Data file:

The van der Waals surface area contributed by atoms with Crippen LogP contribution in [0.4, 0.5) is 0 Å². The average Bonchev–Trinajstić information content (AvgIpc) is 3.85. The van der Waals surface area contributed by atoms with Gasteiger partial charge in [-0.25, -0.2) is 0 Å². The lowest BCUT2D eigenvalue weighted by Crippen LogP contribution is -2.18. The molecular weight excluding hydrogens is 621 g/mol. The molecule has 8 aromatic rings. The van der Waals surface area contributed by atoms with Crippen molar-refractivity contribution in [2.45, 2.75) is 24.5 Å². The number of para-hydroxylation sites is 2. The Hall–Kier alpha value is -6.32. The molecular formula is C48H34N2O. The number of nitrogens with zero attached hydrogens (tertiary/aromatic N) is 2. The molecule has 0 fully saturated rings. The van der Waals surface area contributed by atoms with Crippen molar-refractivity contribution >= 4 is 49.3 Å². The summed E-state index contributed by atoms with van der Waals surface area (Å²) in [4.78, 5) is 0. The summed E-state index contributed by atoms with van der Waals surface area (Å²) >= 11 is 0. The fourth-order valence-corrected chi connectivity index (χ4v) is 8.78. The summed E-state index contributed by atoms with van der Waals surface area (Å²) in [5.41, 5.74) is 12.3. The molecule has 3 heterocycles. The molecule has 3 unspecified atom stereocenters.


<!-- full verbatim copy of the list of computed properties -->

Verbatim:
The van der Waals surface area contributed by atoms with Crippen LogP contribution in [0.4, 0.5) is 0 Å². The average Bonchev–Trinajstić information content (AvgIpc) is 3.85. The van der Waals surface area contributed by atoms with Gasteiger partial charge in [-0.25, -0.2) is 0 Å². The lowest BCUT2D eigenvalue weighted by Crippen LogP contribution is -2.18. The molecular weight excluding hydrogens is 621 g/mol. The molecule has 8 aromatic rings. The van der Waals surface area contributed by atoms with Crippen molar-refractivity contribution in [2.45, 2.75) is 24.5 Å². The number of para-hydroxylation sites is 2. The Hall–Kier alpha value is -6.32. The molecular formula is C48H34N2O. The number of nitrogens with zero attached hydrogens (tertiary/aromatic N) is 2. The molecule has 0 fully saturated rings. The van der Waals surface area contributed by atoms with Crippen molar-refractivity contribution >= 4 is 49.3 Å². The summed E-state index contributed by atoms with van der Waals surface area (Å²) in [4.78, 5) is 0. The summed E-state index contributed by atoms with van der Waals surface area (Å²) >= 11 is 0. The fourth-order valence-corrected chi connectivity index (χ4v) is 8.78. The summed E-state index contributed by atoms with van der Waals surface area (Å²) in [5.41, 5.74) is 12.3. The molecule has 3 heterocycles. The molecule has 3 unspecified atom stereocenters.